Lake Seminole – The crappie have lockjaw on the rivers, however, a few are being caught in Spring Creek and in Fishpond Drain. There are plenty of shell crackers and bream on bed and there have been reports of several fine catches and/or limits. The lake is currently low so be on the lookout for stump and hazards.
St. Marys River – The best reports originated from the Traders Hill area of the river this week. Anglers caught redbreasts, bream, bass, warmouth, and channel catfish in big numbers. The river level at the MacClenny gage was 2.5 feet and falling on May 19.
Lake Walter F. George – According to Rick Sacco with the “Friends of Lake Eufaula,” This year’s redear spawn was a bonanza for anglers. The fish were averaging at least 12oz with some specimens around 1.5 lbs. The Corps added an additional 11,000 grass carp, all on the south end of the lake on April 15. Rick is still seeing plenty of hydrilla on his sonar so he is hoping the carp don’t eradicate it. The largemouth fishery continues to improve. This past Saturday, the Eufaula bass trail ran 50 boats. The top four weighed in 18 – 19 lbs., which was a little low for that group. There is a lot of tournament pressure and the Corps dropped the water level and pulled fish from the littoral grass. Military Bass had a two day event on Thursday and Friday and FLW is in town this week. Lakepoint has maxed out on room for Saturday tournaments. A lot of clubs are holding Sunday tournaments as a result. Rick expects to see a few double digit fish to show up soon at a weigh-in.
Local Ponds – The bass bite remained strong this week by all accounts. A couple of Waycross anglers fished a local pond on Saturday morning and caught 14 bass to 2 pounds. They caught them on several versions of plastic worms, topwaters, and swimbaits. They even caught one punching a crayfish through vegetation. Chad Lee had another strong week, catching some quality bass on jigs, buzzbaits, and Pop-R’s. Michael Winge said that in Waycross area ponds big bream were the ticket. Worms and crickets fooled most of them, but artificials are starting to produce some nice pond fish. Bass have been eating shiners and topwater frog baits fished around lily pads and other vegetation.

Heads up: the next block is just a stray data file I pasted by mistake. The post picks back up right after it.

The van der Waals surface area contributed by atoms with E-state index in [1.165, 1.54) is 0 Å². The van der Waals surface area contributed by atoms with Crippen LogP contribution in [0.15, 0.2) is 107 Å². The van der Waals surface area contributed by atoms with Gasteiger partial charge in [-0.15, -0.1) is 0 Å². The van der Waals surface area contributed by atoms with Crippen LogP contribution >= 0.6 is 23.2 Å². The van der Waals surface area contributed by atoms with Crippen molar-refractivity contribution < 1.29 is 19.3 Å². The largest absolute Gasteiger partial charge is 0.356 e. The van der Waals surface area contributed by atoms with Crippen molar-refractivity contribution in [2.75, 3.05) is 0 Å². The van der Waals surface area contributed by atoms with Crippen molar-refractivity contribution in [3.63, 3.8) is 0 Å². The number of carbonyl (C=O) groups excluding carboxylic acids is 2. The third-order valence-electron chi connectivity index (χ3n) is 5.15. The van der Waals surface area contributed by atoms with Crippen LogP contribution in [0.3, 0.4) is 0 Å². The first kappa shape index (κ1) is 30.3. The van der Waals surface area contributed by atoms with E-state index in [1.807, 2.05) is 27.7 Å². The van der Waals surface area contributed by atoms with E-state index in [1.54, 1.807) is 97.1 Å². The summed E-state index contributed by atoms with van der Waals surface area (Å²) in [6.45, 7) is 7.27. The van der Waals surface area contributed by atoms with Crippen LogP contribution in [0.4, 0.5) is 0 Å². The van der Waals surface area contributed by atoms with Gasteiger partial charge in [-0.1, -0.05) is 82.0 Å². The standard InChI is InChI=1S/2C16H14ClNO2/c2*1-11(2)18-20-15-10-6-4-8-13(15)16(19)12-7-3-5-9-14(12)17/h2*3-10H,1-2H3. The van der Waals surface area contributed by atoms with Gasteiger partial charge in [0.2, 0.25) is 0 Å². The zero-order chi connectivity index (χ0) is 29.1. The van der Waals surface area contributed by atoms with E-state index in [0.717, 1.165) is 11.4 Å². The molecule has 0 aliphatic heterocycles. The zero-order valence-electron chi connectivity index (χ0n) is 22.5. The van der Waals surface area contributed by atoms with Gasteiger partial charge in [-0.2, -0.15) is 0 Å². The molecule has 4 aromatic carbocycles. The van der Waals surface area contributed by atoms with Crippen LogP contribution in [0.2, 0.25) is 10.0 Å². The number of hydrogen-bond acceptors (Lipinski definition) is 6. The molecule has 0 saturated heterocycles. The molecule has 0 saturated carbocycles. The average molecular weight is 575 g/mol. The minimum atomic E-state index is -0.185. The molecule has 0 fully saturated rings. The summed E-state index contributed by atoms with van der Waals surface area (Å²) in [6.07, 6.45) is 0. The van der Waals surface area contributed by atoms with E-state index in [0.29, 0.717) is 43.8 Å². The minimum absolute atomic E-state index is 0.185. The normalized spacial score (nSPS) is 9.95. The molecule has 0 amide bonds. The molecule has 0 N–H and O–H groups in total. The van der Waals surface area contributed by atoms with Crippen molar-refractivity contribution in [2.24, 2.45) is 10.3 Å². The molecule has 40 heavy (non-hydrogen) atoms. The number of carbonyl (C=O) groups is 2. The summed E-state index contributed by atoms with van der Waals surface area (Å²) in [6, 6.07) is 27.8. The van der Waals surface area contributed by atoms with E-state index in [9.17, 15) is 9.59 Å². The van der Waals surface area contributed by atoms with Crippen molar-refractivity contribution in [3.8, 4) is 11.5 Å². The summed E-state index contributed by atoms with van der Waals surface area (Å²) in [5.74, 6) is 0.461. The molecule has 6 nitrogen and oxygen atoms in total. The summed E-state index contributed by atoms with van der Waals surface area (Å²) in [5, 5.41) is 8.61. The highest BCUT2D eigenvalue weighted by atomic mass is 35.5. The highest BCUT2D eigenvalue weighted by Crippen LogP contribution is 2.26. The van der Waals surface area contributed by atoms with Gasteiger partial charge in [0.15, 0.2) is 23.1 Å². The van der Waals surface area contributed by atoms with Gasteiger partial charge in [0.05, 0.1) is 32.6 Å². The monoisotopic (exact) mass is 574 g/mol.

Best Bet – The Satilla River is the place to be this holiday weekend if you like catching redbreasts. The big roosters will be fooled by anglers pitching crickets and casting spinnerbaits, such as Satilla Spins, Spin Dandy spinnerbaits, and Beetlespins. The lower tides should produce a good bite for trout and flounder around inshore oyster mounds and creek mouths. I like casting Assassin Sea Shads suspended under Equalizer or Cajun Thunder Floats, but live shrimp will also catch plenty of trout. Flier fishing in the swamp will be great this weekend as the fish get concentrated in the canals. Pitch yellow or pink Okefenokee Swamp Sallies (without a float) around vegetation and wood cover. Pond fishing will produce a great trip for a few hours early in the morning and late in the evening. For bass, throw topwaters, while crickets and spinnerbaits should produce bream.
(Info provided by Fisheries biologist Bert Deener)
Whiting were caught just about everywhere people fished this last week. Croakers and flounder bit, as well. Shrimp produced most of the whiting and croakers, while mudminnows were the ticket for flounder. Inshore, oyster bars produced good catches of trout, redfish, and flounder. On the nearshore reefs, anglers have been hammering quality black sea bass. Mike and Trish Wooten of St. Simons Bait & Tackle said that croakers were everywhere around the pier. Bottom fishing with shrimp was key to catching them. Trout, flounder, and whiting were also caught in good numbers. Blue crabs showed up around the pier this week. Monitor the marine forecast.